T.H. Robsjohn-Gibbings, ‘Pair of “Trapeza” tables’, circa 1961, Design/Decorative Art, Patinated bronze, black marble., Phillips
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Pair of “Trapeza” tables, circa 1961

Patinated bronze, black marble.
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Phillips

Each: 19 x 23 x 34 in. (48.3 x 58.4 x 86.4 cm)

Manufactured by Eleftherios Saridis, Athens.

From …

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T.H. Robsjohn-Gibbings
1905–1976
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Terence Howard Robsjohn-Gibbings (“Gibby”) gained early renown for the furniture designs inspired by classical Greece that he debuted in 1937. “On Greek vases I saw furniture that was young, untouched by time,” he said. “Vitality, surging through the human figures on the vases, surged through this furniture.” After relocating from England to New York, Robsjohn-Gibbings would set up a showroom on Madison Avenue and quickly earned a reputation as a tastemaker among the city’s elite; his spare, uncluttered designs were popular for their attempt to reconcile Art Deco whimsy with pure, classicist ideals. Robsjohn-Gibbings situated himself in opposition to Modernists like Le Corbusier, Ludwig Mies van der Rohe, and Marcel Breuer, whose designs he dismissed as utilitarian and lifeless, aligning himself instead with more “organic” artists like Pablo Picasso and Henry Moore. He also admired Frank Lloyd Wright.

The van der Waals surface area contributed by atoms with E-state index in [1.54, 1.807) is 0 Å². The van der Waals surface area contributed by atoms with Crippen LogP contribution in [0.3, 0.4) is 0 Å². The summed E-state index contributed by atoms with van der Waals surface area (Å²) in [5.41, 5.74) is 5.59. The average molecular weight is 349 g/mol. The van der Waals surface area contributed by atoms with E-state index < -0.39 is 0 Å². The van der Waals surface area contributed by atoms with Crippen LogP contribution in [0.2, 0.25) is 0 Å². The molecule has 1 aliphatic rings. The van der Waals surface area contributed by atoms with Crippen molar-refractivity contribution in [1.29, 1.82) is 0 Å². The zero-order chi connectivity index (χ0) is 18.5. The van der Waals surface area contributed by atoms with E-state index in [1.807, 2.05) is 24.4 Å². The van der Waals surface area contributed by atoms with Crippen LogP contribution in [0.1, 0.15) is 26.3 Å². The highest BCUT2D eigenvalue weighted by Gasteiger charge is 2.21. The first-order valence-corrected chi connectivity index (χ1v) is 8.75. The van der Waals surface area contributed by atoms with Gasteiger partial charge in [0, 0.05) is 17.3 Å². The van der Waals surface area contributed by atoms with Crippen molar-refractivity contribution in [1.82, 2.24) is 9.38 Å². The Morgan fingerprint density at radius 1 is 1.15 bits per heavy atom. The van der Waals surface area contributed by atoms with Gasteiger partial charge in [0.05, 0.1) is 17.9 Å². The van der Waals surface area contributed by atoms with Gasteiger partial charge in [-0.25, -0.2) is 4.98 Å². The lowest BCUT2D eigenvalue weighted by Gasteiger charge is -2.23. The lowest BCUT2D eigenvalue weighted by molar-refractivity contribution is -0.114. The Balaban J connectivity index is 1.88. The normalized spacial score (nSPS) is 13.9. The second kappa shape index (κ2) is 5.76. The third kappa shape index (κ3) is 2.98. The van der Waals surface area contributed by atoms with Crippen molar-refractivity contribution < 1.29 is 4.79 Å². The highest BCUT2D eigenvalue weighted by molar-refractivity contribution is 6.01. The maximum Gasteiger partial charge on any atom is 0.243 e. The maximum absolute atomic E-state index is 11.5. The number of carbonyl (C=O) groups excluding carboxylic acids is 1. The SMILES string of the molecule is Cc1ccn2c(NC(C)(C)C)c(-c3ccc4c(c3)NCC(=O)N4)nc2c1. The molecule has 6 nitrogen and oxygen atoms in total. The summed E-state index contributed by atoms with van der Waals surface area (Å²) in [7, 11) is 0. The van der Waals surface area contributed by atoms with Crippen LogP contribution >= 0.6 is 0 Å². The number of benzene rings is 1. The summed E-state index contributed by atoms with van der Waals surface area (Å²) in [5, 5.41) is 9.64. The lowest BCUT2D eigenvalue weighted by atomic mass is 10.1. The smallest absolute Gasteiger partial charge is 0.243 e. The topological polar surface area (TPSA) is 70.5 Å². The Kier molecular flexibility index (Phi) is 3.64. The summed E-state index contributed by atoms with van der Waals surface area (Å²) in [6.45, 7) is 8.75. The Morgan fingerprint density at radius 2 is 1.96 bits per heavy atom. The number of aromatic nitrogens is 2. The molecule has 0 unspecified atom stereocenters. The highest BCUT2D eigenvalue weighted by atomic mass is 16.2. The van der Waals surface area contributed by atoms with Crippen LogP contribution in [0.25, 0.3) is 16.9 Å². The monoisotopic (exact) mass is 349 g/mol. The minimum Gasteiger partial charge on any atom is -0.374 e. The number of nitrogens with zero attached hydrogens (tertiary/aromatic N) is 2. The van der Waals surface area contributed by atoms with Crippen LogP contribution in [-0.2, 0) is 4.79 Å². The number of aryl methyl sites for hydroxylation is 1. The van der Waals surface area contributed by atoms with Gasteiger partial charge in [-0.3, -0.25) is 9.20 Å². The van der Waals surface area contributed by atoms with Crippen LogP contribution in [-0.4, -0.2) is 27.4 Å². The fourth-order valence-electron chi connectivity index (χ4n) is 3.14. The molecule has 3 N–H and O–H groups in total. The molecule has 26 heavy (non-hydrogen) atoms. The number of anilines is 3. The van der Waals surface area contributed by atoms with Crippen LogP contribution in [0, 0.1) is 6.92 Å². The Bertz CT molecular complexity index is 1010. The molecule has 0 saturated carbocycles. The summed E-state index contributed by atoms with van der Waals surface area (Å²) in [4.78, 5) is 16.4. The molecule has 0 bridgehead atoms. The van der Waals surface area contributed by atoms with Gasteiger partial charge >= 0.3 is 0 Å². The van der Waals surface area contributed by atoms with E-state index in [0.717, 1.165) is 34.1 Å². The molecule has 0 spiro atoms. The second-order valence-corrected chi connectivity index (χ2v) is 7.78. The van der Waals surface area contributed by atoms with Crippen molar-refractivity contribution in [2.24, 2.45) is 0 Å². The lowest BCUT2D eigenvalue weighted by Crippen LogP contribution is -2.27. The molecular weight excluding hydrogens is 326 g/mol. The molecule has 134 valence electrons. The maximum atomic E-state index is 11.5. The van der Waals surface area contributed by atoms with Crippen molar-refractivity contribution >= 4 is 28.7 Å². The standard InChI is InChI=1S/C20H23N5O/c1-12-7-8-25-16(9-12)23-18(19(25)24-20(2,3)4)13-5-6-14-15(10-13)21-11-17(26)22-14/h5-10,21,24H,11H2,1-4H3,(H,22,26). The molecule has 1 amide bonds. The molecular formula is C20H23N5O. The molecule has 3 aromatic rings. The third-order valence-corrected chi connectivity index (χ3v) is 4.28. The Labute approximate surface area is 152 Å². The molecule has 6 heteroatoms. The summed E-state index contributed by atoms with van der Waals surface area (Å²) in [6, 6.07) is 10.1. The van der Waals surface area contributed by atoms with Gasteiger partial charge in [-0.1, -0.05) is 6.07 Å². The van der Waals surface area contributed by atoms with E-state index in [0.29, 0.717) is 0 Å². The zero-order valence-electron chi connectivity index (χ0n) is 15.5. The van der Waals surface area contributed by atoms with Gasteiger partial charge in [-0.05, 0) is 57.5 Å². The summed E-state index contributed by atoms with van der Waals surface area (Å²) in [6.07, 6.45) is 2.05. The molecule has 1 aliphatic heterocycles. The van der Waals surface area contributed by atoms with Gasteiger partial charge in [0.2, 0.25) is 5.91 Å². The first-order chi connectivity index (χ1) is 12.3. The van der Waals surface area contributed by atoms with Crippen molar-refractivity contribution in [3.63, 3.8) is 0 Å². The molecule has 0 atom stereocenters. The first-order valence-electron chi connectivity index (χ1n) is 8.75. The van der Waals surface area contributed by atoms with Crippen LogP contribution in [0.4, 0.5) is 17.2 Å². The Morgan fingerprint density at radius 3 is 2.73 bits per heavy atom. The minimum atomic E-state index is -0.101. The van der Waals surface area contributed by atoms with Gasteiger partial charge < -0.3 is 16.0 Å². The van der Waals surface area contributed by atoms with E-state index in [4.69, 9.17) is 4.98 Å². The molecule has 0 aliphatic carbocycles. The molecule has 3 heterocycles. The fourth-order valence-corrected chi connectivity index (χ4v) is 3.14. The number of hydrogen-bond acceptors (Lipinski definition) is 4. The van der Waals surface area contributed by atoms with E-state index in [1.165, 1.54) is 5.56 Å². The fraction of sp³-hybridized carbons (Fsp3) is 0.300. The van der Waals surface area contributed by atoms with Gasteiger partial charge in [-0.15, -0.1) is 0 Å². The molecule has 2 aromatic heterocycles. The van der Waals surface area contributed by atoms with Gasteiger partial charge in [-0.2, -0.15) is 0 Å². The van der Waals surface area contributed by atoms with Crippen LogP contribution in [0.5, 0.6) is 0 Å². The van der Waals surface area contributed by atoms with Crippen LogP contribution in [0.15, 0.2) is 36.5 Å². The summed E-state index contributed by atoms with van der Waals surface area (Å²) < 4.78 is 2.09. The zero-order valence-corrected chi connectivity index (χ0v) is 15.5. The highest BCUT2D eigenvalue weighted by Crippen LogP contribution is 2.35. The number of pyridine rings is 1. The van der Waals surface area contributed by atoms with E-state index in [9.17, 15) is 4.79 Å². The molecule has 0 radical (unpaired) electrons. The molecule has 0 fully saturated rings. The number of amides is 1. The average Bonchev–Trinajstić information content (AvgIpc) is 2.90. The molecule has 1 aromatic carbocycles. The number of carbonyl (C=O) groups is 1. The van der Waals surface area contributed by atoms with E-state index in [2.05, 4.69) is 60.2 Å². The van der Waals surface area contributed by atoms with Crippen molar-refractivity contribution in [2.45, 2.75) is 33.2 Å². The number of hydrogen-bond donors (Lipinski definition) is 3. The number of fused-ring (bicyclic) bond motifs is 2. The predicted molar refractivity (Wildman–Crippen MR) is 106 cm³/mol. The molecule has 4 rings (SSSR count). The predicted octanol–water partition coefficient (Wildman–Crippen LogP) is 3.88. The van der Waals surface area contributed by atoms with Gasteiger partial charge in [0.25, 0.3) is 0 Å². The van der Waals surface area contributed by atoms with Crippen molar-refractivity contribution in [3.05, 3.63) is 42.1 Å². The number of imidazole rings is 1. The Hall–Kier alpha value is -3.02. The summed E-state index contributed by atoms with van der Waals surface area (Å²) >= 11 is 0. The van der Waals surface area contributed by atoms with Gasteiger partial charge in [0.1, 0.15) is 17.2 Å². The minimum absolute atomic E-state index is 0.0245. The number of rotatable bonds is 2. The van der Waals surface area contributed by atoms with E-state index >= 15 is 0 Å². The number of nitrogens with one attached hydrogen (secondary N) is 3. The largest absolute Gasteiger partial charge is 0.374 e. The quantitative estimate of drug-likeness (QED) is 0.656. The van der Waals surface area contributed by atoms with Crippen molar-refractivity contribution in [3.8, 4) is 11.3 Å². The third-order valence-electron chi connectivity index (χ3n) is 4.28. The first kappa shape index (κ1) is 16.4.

T.H. Robsjohn-Gibbings, ‘Pair of “Trapeza” tables’, circa 1961, Design/Decorative Art, Patinated bronze, black marble., Phillips
Save
Save
Share
Share
P
Phillips

Each: 19 x 23 x 34 in. (48.3 x 58.4 x 86.4 cm)

Manufactured by Eleftherios Saridis, Athens.

From the Catalogue:
Beginning in 1960, T.H. Robsjohn-Gibbings collaborated with the Athens firm Eleftherios Saridis to reconstruct furniture designs from ancient Greece, including chairs, tables, and stools. For the present pair …

Medium
T.H. Robsjohn-Gibbings
1905–1976
Follow

Terence Howard Robsjohn-Gibbings (“Gibby”) gained early renown for the furniture designs inspired by classical Greece that he debuted in 1937. “On Greek vases I saw furniture that was young, untouched by time,” he said. “Vitality, surging through the human figures on the vases, surged through this furniture.” After relocating from England to New York, Robsjohn-Gibbings would set up a showroom on Madison Avenue and quickly earned a reputation as a tastemaker among the city’s elite; his spare, uncluttered designs were popular for their attempt to reconcile Art Deco whimsy with pure, classicist ideals. Robsjohn-Gibbings situated himself in opposition to Modernists like Le Corbusier, Ludwig Mies van der Rohe, and Marcel Breuer, whose designs he dismissed as utilitarian and lifeless, aligning himself instead with more “organic” artists like Pablo Picasso and Henry Moore. He also admired Frank Lloyd Wright.

Pair of “Trapeza” tables, circa 1961

Patinated bronze, black marble.
Bidding closed
Want to sell a work by this artist? Consign with Artsy.
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